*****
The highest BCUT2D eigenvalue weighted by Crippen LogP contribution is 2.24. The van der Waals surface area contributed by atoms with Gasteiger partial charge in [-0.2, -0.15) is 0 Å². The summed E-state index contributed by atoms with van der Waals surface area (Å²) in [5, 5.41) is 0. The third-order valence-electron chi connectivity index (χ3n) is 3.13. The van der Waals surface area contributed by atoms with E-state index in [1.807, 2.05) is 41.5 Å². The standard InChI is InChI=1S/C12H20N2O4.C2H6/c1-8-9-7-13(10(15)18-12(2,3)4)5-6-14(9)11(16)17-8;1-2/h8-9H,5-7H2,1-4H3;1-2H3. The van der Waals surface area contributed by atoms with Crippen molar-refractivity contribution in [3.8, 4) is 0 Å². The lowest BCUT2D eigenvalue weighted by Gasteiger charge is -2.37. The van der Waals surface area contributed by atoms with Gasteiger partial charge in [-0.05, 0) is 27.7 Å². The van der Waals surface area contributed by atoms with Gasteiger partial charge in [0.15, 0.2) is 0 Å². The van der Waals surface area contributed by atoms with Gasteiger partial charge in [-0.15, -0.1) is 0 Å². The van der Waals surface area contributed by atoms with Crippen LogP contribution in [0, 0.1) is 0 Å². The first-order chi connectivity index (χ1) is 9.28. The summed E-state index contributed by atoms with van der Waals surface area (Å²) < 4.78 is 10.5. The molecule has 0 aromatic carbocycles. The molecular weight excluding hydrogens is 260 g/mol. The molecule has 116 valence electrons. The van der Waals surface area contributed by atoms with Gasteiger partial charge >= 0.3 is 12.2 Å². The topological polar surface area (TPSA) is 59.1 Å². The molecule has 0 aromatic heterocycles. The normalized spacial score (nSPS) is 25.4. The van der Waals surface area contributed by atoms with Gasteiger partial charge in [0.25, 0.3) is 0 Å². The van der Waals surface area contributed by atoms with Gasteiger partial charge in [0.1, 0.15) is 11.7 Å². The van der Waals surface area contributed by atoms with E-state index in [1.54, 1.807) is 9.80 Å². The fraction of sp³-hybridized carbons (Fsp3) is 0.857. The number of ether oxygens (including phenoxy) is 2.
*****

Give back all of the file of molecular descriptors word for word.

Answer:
The highest BCUT2D eigenvalue weighted by Crippen LogP contribution is 2.24. The van der Waals surface area contributed by atoms with Gasteiger partial charge in [-0.2, -0.15) is 0 Å². The summed E-state index contributed by atoms with van der Waals surface area (Å²) in [5, 5.41) is 0. The third-order valence-electron chi connectivity index (χ3n) is 3.13. The van der Waals surface area contributed by atoms with E-state index in [1.807, 2.05) is 41.5 Å². The standard InChI is InChI=1S/C12H20N2O4.C2H6/c1-8-9-7-13(10(15)18-12(2,3)4)5-6-14(9)11(16)17-8;1-2/h8-9H,5-7H2,1-4H3;1-2H3. The van der Waals surface area contributed by atoms with Crippen molar-refractivity contribution in [3.8, 4) is 0 Å². The lowest BCUT2D eigenvalue weighted by Gasteiger charge is -2.37. The van der Waals surface area contributed by atoms with Gasteiger partial charge in [-0.05, 0) is 27.7 Å². The van der Waals surface area contributed by atoms with Gasteiger partial charge in [0.15, 0.2) is 0 Å². The van der Waals surface area contributed by atoms with Gasteiger partial charge in [-0.15, -0.1) is 0 Å². The van der Waals surface area contributed by atoms with Crippen LogP contribution in [0, 0.1) is 0 Å². The first-order chi connectivity index (χ1) is 9.28. The summed E-state index contributed by atoms with van der Waals surface area (Å²) < 4.78 is 10.5. The molecule has 0 aromatic carbocycles. The molecular weight excluding hydrogens is 260 g/mol. The molecule has 116 valence electrons. The van der Waals surface area contributed by atoms with Gasteiger partial charge >= 0.3 is 12.2 Å². The topological polar surface area (TPSA) is 59.1 Å². The molecule has 0 aromatic heterocycles. The normalized spacial score (nSPS) is 25.4. The van der Waals surface area contributed by atoms with Gasteiger partial charge in [0.25, 0.3) is 0 Å². The van der Waals surface area contributed by atoms with Gasteiger partial charge in [0.1, 0.15) is 11.7 Å². The van der Waals surface area contributed by atoms with E-state index in [1.54, 1.807) is 9.80 Å². The fraction of sp³-hybridized carbons (Fsp3) is 0.857. The number of ether oxygens (including phenoxy) is 2.